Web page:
HTM: Krishnamurti in his book As One Is asserts that self-knowledge is not cumulative. I love these words, as they remind us that there is no way to know where it is all going, or for that matter, who we are apart from this light and this moment. Your "trying to see at the moment" is a good sign, I believe. It is when we are certain of something that we are not really present. In certainty we are carrying some narrowed view, missing life, and attracting conflict. I don't need to ask any more questions, but I wanted to offer you the opportunity to respond and say anything more you'd like to say. I have really enjoyed this discussion with you.
Lisa: 'Self-knowledge is not cumulative', I love that also, and I feel the truth of it. And yet increasingly I do feel called to act in the world, in a way that I did not feel pulled to even just a couple of years ago. I think it is partly based on becoming a parent, and partly just a reflection of that 'active' nature I talked about earlier— that this is the way light comes through me.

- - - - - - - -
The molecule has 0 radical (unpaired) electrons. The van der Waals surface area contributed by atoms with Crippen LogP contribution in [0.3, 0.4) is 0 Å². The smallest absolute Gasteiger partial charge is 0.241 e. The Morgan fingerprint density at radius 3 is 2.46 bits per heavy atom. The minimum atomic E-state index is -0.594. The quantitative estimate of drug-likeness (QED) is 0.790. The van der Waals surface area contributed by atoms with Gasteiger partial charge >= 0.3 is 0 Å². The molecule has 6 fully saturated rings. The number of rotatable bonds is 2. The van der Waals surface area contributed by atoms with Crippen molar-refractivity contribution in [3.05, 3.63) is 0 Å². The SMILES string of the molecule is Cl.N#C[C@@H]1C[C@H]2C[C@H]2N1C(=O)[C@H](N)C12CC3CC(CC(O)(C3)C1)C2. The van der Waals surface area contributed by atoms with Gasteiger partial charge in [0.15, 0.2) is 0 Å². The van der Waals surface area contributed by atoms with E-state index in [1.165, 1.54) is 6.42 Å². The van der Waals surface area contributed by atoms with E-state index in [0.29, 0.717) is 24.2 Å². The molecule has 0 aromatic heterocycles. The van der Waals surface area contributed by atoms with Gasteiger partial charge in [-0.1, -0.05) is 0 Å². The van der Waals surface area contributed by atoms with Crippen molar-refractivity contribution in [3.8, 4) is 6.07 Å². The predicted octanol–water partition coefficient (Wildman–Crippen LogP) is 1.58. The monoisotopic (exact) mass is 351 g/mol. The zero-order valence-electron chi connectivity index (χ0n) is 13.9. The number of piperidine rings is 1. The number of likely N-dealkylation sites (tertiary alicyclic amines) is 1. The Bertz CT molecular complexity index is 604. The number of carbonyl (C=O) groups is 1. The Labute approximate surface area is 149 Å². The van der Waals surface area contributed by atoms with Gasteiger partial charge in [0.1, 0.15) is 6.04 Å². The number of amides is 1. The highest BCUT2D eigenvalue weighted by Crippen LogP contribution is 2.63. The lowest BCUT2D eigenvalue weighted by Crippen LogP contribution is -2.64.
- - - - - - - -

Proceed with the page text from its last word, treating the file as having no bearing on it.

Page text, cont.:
I do think of each of us like this unique prism, with the light coming through us and refracting into the world in a wholly unique way. Some teach, some write, some paint, some become involved in social causes, and some simply dwell in being. I have enjoyed our discussion also, and really don't have anything more to add.
HTM: Well put. After all, what is life without expression? I believe that the quality of that expression and its integrity lies in our willingness to drop ego, big plans, ideologies, and surrender to inner light— allowing that light to naturally ignite and inspire our activities. What a great process. Thank you again for participating.